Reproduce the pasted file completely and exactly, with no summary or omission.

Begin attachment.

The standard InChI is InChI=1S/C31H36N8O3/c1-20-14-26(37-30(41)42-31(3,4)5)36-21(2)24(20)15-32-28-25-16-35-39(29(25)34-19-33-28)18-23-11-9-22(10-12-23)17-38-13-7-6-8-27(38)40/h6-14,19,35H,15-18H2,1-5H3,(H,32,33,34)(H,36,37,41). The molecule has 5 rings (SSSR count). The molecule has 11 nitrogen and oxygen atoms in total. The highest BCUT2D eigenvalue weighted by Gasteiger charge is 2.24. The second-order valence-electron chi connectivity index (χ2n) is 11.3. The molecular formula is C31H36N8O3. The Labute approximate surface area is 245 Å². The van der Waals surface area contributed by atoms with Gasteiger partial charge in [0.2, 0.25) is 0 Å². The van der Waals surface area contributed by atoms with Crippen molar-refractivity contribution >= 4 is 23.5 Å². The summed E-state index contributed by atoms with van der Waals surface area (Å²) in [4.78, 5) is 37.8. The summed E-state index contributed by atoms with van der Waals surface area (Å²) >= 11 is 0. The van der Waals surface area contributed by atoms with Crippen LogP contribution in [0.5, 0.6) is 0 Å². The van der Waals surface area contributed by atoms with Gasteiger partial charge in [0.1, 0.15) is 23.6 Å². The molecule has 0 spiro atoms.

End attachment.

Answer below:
The standard InChI is InChI=1S/C31H36N8O3/c1-20-14-26(37-30(41)42-31(3,4)5)36-21(2)24(20)15-32-28-25-16-35-39(29(25)34-19-33-28)18-23-11-9-22(10-12-23)17-38-13-7-6-8-27(38)40/h6-14,19,35H,15-18H2,1-5H3,(H,32,33,34)(H,36,37,41). The molecule has 5 rings (SSSR count). The molecule has 11 nitrogen and oxygen atoms in total. The highest BCUT2D eigenvalue weighted by Gasteiger charge is 2.24. The second-order valence-electron chi connectivity index (χ2n) is 11.3. The molecular formula is C31H36N8O3. The Labute approximate surface area is 245 Å². The van der Waals surface area contributed by atoms with Gasteiger partial charge in [0.2, 0.25) is 0 Å². The van der Waals surface area contributed by atoms with Crippen molar-refractivity contribution >= 4 is 23.5 Å². The summed E-state index contributed by atoms with van der Waals surface area (Å²) in [4.78, 5) is 37.8. The summed E-state index contributed by atoms with van der Waals surface area (Å²) >= 11 is 0. The van der Waals surface area contributed by atoms with Crippen LogP contribution in [0.5, 0.6) is 0 Å². The van der Waals surface area contributed by atoms with Gasteiger partial charge in [0.1, 0.15) is 23.6 Å². The molecule has 0 spiro atoms.